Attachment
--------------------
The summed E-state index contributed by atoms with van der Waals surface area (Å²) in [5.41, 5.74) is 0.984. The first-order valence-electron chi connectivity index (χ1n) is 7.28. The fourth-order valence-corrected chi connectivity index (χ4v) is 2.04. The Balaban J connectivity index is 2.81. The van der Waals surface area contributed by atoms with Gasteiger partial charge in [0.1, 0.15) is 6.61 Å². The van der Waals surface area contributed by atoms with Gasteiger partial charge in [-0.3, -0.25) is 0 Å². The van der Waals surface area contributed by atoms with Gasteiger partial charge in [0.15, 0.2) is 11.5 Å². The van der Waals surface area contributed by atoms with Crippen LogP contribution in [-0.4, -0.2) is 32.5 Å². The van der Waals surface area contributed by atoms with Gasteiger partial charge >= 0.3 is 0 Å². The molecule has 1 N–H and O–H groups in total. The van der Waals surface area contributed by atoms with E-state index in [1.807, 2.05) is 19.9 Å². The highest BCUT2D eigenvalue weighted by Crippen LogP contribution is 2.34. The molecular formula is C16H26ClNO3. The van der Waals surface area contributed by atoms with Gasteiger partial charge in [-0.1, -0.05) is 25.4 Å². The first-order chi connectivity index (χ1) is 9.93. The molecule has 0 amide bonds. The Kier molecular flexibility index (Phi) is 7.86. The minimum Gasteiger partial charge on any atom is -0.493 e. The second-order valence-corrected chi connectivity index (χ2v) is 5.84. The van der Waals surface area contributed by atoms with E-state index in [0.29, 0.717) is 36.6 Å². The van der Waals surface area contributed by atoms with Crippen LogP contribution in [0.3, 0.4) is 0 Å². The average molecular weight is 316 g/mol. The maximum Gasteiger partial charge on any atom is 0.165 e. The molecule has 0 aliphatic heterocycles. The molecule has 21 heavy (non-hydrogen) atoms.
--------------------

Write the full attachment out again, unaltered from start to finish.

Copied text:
The summed E-state index contributed by atoms with van der Waals surface area (Å²) in [5.41, 5.74) is 0.984. The first-order valence-electron chi connectivity index (χ1n) is 7.28. The fourth-order valence-corrected chi connectivity index (χ4v) is 2.04. The Balaban J connectivity index is 2.81. The van der Waals surface area contributed by atoms with Gasteiger partial charge in [0.1, 0.15) is 6.61 Å². The van der Waals surface area contributed by atoms with Gasteiger partial charge in [-0.3, -0.25) is 0 Å². The van der Waals surface area contributed by atoms with Gasteiger partial charge in [0.15, 0.2) is 11.5 Å². The van der Waals surface area contributed by atoms with Crippen LogP contribution in [-0.4, -0.2) is 32.5 Å². The van der Waals surface area contributed by atoms with Gasteiger partial charge >= 0.3 is 0 Å². The molecule has 1 N–H and O–H groups in total. The van der Waals surface area contributed by atoms with E-state index in [1.807, 2.05) is 19.9 Å². The highest BCUT2D eigenvalue weighted by Crippen LogP contribution is 2.34. The molecular formula is C16H26ClNO3. The van der Waals surface area contributed by atoms with Gasteiger partial charge in [-0.1, -0.05) is 25.4 Å². The first-order chi connectivity index (χ1) is 9.93. The molecule has 0 amide bonds. The Kier molecular flexibility index (Phi) is 7.86. The minimum Gasteiger partial charge on any atom is -0.493 e. The second-order valence-corrected chi connectivity index (χ2v) is 5.84. The van der Waals surface area contributed by atoms with E-state index in [0.29, 0.717) is 36.6 Å². The van der Waals surface area contributed by atoms with Crippen LogP contribution in [0.3, 0.4) is 0 Å². The average molecular weight is 316 g/mol. The maximum Gasteiger partial charge on any atom is 0.165 e. The molecule has 0 aliphatic heterocycles. The molecule has 21 heavy (non-hydrogen) atoms.